I spoke with my counterparts around the hemisphere, including Secretary Espinosa in Mexico. We strategized on a plan to restore order in Honduras, and ensure that free and fair elections could be held quickly and legitimately, which would render the question of Zelaya moot.

Let’s add, for the record, that with a corrupt, drug-linked regime in place—thanks in large part to US intervention—the murder rate in Honduras soared, rising to fully 50 percent above the pre-coup level. Many of the murders involved criminal gangs, but a great deal was political, with resuscitated death squads targeting journalists, opposition figures, labor activists and environmentalists—of whom indigenous leader Berta Cáceres was only the most famous.

So is it really that we in the US have forgotten what happened in Honduras? Or is that many of us believe falsehoods about that history brought to us by media like the New York Times? The paper may run a correction or a letter to the editor; we’re providing contact information below for readers to contact the Times to encourage them to set the record straight.

But really, how can you see such an outright inversion of reality as a slip-up? “Oops, did we say the US opposed the coup? What we meant to say is that the US, virtually alone in the world, supported it.” The real lesson is, when the US government declares a country an enemy, keep in mind that for corporate press, that basically means—anything goes.

ACTION: Please contact the New York Times and ask it to correct the false claim that the United States tried to restore the democratically elected president of Honduras.

Watch Abby Martin Expose the Absurdity of Capitalism with the Zeitgeist Founder

August 22, 2017 Leave a comment

(MR) — Abby Martin sits down with Peter Joseph, the founder of the Zeitgeist Movement, to discuss his most recent book, ‘The New Human Rights Movement’ and his urgent call for global activists to replace the violent oppression that defines our economic order.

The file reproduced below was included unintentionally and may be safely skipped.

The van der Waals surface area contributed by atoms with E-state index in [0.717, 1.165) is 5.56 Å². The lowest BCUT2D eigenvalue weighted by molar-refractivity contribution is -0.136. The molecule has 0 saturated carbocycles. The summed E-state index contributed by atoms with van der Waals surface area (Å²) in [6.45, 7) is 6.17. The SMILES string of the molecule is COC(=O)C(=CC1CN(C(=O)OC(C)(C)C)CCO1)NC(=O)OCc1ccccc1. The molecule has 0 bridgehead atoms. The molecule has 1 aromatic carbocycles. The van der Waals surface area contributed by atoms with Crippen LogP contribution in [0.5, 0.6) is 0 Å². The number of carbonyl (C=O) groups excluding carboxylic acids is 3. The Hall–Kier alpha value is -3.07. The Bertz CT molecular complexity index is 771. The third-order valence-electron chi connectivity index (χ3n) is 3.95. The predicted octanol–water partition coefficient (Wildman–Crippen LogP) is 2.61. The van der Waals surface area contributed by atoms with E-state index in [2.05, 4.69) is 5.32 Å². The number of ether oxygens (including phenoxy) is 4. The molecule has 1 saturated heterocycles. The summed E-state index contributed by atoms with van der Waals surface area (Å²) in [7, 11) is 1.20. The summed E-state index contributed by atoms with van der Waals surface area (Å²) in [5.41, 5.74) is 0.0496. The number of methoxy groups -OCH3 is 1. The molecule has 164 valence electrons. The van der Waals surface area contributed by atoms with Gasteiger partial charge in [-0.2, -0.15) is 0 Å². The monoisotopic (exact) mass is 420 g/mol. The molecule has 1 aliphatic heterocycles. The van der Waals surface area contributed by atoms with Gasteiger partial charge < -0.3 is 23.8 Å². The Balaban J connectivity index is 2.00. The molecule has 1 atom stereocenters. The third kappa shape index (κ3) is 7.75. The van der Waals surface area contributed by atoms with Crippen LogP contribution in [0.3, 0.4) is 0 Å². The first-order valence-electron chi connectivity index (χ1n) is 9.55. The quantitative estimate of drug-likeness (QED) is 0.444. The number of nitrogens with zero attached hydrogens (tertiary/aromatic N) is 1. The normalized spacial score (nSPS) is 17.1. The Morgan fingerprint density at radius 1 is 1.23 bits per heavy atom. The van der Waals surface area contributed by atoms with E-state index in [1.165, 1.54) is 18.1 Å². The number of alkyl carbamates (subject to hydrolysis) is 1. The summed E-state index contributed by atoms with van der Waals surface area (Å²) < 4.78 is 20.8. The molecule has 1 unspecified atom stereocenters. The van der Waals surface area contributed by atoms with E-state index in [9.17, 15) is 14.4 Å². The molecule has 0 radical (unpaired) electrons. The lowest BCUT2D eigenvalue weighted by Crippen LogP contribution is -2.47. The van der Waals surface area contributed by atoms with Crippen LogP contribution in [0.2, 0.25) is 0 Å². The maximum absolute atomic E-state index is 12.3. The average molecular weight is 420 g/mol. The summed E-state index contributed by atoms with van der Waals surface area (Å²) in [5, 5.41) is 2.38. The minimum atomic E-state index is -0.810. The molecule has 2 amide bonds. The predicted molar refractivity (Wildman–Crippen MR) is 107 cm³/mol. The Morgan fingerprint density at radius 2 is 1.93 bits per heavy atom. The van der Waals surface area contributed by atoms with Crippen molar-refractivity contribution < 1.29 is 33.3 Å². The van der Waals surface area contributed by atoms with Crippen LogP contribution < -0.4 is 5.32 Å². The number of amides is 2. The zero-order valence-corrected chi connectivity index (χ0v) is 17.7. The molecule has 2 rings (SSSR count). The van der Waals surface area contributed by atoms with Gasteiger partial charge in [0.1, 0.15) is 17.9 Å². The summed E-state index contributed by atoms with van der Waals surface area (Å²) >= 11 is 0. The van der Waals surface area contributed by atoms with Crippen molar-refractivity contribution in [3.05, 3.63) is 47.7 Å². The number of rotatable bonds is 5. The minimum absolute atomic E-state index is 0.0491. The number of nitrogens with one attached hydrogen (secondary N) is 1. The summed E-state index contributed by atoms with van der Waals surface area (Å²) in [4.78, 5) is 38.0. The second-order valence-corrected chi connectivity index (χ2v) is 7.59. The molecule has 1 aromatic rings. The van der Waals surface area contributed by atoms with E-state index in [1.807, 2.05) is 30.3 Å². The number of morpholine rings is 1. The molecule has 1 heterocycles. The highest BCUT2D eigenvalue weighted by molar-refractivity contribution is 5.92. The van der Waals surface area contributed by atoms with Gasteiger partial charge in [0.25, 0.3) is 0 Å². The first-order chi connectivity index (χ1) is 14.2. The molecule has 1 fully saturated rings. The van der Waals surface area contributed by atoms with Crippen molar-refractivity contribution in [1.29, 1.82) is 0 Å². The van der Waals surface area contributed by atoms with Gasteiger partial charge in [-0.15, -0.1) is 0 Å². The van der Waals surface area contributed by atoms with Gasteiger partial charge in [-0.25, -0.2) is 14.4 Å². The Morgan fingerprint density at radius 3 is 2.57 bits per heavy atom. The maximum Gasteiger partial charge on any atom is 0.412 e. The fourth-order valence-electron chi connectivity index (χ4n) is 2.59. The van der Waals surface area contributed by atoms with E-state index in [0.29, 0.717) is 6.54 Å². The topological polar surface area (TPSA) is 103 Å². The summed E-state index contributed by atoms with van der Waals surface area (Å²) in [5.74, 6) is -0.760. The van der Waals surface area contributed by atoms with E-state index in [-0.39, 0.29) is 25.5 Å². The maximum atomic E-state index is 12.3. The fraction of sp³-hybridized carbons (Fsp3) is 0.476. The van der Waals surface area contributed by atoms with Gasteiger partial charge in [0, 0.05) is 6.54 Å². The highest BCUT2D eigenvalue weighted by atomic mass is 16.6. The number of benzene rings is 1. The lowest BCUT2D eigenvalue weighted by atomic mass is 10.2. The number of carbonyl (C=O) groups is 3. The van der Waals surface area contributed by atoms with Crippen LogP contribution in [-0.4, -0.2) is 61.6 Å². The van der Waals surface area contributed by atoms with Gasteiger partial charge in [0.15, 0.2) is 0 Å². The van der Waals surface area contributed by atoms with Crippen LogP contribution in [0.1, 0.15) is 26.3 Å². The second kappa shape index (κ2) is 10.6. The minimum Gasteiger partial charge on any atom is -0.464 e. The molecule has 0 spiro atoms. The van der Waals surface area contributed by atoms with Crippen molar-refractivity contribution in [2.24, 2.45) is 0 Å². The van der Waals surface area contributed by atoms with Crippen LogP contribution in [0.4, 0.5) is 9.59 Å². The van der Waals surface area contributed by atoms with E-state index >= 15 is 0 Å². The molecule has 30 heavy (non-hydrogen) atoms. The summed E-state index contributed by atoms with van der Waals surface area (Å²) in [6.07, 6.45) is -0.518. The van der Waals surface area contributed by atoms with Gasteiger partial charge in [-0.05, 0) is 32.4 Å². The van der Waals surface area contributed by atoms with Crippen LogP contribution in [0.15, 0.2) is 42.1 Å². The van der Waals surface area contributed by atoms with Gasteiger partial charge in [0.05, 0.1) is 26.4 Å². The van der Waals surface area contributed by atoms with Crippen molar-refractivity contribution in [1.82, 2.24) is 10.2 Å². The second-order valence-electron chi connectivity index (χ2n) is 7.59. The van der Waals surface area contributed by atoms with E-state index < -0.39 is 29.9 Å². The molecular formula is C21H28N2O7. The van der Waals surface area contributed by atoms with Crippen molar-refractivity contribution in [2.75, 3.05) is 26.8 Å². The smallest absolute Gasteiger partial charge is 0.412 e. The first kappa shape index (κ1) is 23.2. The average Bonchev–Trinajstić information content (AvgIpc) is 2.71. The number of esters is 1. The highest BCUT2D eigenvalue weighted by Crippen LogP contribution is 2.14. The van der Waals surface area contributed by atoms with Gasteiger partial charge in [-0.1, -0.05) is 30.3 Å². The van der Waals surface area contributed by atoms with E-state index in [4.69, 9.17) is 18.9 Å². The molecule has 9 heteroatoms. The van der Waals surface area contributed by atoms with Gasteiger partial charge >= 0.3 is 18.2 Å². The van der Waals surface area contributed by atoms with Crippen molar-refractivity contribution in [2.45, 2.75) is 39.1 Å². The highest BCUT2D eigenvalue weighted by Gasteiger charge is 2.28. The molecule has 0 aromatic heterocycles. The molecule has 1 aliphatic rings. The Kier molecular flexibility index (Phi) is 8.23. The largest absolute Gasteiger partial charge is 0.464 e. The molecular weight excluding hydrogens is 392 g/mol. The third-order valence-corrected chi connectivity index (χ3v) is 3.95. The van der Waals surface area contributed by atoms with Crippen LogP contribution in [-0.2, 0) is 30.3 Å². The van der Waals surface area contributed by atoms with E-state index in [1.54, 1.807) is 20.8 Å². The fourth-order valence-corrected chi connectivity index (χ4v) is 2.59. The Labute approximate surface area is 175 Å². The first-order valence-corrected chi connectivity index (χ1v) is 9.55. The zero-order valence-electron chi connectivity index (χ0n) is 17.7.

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Founded in 2008, the Zeitgeist Movement is “a global sustainability activist movement presenting the case for the needed transition out of our current unsustainable economic model and into a new sustainable socioeconomic paradigm based on using the best that science and technology have to offer to maximize human, animal and environmental well being in accordance with the natural world.” The movement utilizes a network of regional chapters, teams, events, charity work and media to conduct community based activism and increase awareness.

Having a background in advertising and equity trading has lent to an informed and unique perspective on capitalism in the United States. According to Peter, without advertising, a necessary piece to our consumption based economy, “you wouldn’t have people aspiring to things that are highly irrational.” Our susceptibility to advertising is written into our biology, it is a matter of social inclusion. We identify by how others see us and therefore desire things that others have and desire, causing this need for material things to spread like a virus. Advertising thus manipulates this primal biological human desire to belong, in order to make a profit.

A false sense of progress has emerged from our hypercapitalistic society— an abundance of production and ownership is perceived as a sign of progress despite it being at the detriment of human psychology and the environment. The term “cultural violence” applies directly to this manipulation of human psychology for the benefit of the economy. Cultural violence helps justify structural violence so that it feels “right” and acceptable.